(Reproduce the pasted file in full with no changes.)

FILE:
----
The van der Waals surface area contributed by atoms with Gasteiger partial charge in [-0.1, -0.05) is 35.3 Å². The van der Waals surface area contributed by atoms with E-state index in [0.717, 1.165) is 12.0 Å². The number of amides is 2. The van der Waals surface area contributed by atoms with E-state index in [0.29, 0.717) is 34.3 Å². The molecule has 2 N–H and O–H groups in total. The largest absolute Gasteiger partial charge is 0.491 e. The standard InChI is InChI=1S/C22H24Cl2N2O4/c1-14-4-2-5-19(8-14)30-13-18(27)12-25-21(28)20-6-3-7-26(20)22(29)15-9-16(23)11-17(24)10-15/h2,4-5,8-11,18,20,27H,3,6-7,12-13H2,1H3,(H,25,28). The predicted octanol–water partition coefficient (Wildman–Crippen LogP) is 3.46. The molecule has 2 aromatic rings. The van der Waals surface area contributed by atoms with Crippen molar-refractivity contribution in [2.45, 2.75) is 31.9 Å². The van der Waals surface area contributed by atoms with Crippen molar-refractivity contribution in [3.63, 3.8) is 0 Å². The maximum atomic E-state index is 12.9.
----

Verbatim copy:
The van der Waals surface area contributed by atoms with Gasteiger partial charge in [-0.1, -0.05) is 35.3 Å². The van der Waals surface area contributed by atoms with E-state index in [0.717, 1.165) is 12.0 Å². The number of amides is 2. The van der Waals surface area contributed by atoms with E-state index in [0.29, 0.717) is 34.3 Å². The molecule has 2 N–H and O–H groups in total. The largest absolute Gasteiger partial charge is 0.491 e. The standard InChI is InChI=1S/C22H24Cl2N2O4/c1-14-4-2-5-19(8-14)30-13-18(27)12-25-21(28)20-6-3-7-26(20)22(29)15-9-16(23)11-17(24)10-15/h2,4-5,8-11,18,20,27H,3,6-7,12-13H2,1H3,(H,25,28). The predicted octanol–water partition coefficient (Wildman–Crippen LogP) is 3.46. The molecule has 2 aromatic rings. The van der Waals surface area contributed by atoms with Crippen molar-refractivity contribution in [2.45, 2.75) is 31.9 Å². The van der Waals surface area contributed by atoms with Crippen molar-refractivity contribution in [3.63, 3.8) is 0 Å². The maximum atomic E-state index is 12.9.